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Special Report

Think Pink

Skincare companies give back for Breast Cancer Awareness Month.

About one in eight women in the US will develop invasive breast cancer during their lifetime, according to The American Cancer Society. October is Breast Cancer Awareness Month. Since its inception in 1985, breast cancer awareness month has helped move the needle on research and early detection. There has been a decline in breast cancer deaths as a result, but more work is needed to find a cure. Each October, growing numbers of skin care brands go pink to raise awareness and money to bring us closer to a cure.

Estée Lauder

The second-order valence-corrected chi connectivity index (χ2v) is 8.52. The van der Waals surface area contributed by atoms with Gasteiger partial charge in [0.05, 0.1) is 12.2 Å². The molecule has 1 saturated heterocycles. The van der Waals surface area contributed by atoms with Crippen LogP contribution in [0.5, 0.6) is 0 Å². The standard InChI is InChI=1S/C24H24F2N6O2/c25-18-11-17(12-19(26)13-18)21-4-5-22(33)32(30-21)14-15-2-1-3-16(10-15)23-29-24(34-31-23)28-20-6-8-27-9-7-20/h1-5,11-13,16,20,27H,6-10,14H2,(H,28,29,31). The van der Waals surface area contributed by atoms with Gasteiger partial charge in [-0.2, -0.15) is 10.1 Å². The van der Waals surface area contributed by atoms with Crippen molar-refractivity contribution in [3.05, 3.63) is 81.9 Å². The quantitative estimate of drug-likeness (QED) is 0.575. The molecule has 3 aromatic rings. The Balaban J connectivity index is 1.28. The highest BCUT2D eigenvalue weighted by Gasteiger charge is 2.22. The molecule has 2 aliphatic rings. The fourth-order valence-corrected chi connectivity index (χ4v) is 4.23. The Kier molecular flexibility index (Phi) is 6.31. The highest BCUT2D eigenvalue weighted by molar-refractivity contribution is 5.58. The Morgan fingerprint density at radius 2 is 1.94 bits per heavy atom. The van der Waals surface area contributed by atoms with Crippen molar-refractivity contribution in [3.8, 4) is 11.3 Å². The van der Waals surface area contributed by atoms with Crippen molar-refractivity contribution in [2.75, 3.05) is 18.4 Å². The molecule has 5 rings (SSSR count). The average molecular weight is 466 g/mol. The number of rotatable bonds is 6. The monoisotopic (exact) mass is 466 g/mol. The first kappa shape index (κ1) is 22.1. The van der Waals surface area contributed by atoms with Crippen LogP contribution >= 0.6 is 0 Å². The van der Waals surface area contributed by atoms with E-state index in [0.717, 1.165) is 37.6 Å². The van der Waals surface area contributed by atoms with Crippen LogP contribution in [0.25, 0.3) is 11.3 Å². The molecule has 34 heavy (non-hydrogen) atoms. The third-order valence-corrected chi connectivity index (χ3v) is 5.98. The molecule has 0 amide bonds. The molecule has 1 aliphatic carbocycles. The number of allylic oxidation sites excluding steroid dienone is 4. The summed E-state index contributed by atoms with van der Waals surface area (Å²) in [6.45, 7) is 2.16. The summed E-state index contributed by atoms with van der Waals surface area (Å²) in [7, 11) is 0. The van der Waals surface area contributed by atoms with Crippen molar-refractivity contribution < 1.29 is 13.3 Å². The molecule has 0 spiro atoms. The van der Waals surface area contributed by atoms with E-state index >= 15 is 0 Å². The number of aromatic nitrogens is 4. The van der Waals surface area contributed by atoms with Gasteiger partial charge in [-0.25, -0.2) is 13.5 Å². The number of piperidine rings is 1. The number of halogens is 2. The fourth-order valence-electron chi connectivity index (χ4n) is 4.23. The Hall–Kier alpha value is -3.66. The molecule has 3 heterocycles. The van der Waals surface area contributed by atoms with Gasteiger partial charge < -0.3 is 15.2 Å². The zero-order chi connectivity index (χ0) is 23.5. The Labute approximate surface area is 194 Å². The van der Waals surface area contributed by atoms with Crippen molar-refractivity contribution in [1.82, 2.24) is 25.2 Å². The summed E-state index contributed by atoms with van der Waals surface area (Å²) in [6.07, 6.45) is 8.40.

Fifteen of The Estée Lauder Companies’ beauty brands will donate to the Breast Cancer Research Foundation (BCRF) this October. Aveda will donate $4.00 of the purchase price of a Limited-EditionAveda Hand Relief Moisturizing Crème with Uplifting Beautifying Aroma to support cruelty-free research through the BCRF, with a maximum donation of $323,000. Clinique will donate $10.00 from the purchase price of a special, limited-edition bottle of its Dramatically Different Moisturizing Lotion+ replete with a Clinique key ring that includes a Breast Cancer Awareness Pink Ribbon to the BCRF. For each purchase of a limited-edition Darphin Intral Redness Relief Soothing Serum, specially packaged with the pink ribbon, the company will donate $10.00 from the purchase price to the BCRF, with a maximum donation of $7,000. The BCA edition of Estee Lauder’s Advanced Night Repair Synchronized Recovery Complex II comes with a Pink Ribbon Pin, and the company will donate 20 percent of the suggested retail price to the BCRF.